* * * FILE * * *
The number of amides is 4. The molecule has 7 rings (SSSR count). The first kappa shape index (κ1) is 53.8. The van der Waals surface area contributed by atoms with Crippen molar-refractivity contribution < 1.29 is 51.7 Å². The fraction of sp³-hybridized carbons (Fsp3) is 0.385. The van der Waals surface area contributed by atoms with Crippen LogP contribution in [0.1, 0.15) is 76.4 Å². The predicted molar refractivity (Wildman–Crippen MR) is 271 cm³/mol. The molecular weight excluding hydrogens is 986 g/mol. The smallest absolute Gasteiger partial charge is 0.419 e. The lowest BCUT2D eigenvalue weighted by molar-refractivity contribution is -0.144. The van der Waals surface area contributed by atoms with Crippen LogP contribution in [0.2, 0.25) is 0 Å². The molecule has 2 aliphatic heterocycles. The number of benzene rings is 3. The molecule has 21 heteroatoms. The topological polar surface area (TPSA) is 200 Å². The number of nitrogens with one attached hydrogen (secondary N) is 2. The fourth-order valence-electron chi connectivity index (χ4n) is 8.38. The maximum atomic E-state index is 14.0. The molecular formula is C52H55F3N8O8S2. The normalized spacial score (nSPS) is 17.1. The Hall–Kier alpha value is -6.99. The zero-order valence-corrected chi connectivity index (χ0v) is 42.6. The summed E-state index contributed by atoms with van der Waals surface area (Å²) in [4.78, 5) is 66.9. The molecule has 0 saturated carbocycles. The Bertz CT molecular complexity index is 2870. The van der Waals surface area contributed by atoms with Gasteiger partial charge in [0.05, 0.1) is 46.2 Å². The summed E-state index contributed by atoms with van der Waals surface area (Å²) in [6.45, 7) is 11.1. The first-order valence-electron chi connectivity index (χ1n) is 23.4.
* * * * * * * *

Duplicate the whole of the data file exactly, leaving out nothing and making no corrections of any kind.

The number of amides is 4. The molecule has 7 rings (SSSR count). The first kappa shape index (κ1) is 53.8. The van der Waals surface area contributed by atoms with Crippen molar-refractivity contribution < 1.29 is 51.7 Å². The fraction of sp³-hybridized carbons (Fsp3) is 0.385. The van der Waals surface area contributed by atoms with Crippen LogP contribution in [0.1, 0.15) is 76.4 Å². The predicted molar refractivity (Wildman–Crippen MR) is 271 cm³/mol. The molecular weight excluding hydrogens is 986 g/mol. The smallest absolute Gasteiger partial charge is 0.419 e. The lowest BCUT2D eigenvalue weighted by molar-refractivity contribution is -0.144. The van der Waals surface area contributed by atoms with Crippen LogP contribution in [0.2, 0.25) is 0 Å². The molecule has 2 aliphatic heterocycles. The number of benzene rings is 3. The molecule has 21 heteroatoms. The topological polar surface area (TPSA) is 200 Å². The number of nitrogens with one attached hydrogen (secondary N) is 2. The fourth-order valence-electron chi connectivity index (χ4n) is 8.38. The maximum atomic E-state index is 14.0. The molecular formula is C52H55F3N8O8S2. The normalized spacial score (nSPS) is 17.1. The Hall–Kier alpha value is -6.99. The zero-order valence-corrected chi connectivity index (χ0v) is 42.6. The summed E-state index contributed by atoms with van der Waals surface area (Å²) in [4.78, 5) is 66.9. The molecule has 0 saturated carbocycles. The Bertz CT molecular complexity index is 2870. The van der Waals surface area contributed by atoms with Gasteiger partial charge in [0.05, 0.1) is 46.2 Å². The summed E-state index contributed by atoms with van der Waals surface area (Å²) in [6.45, 7) is 11.1. The first-order valence-electron chi connectivity index (χ1n) is 23.4.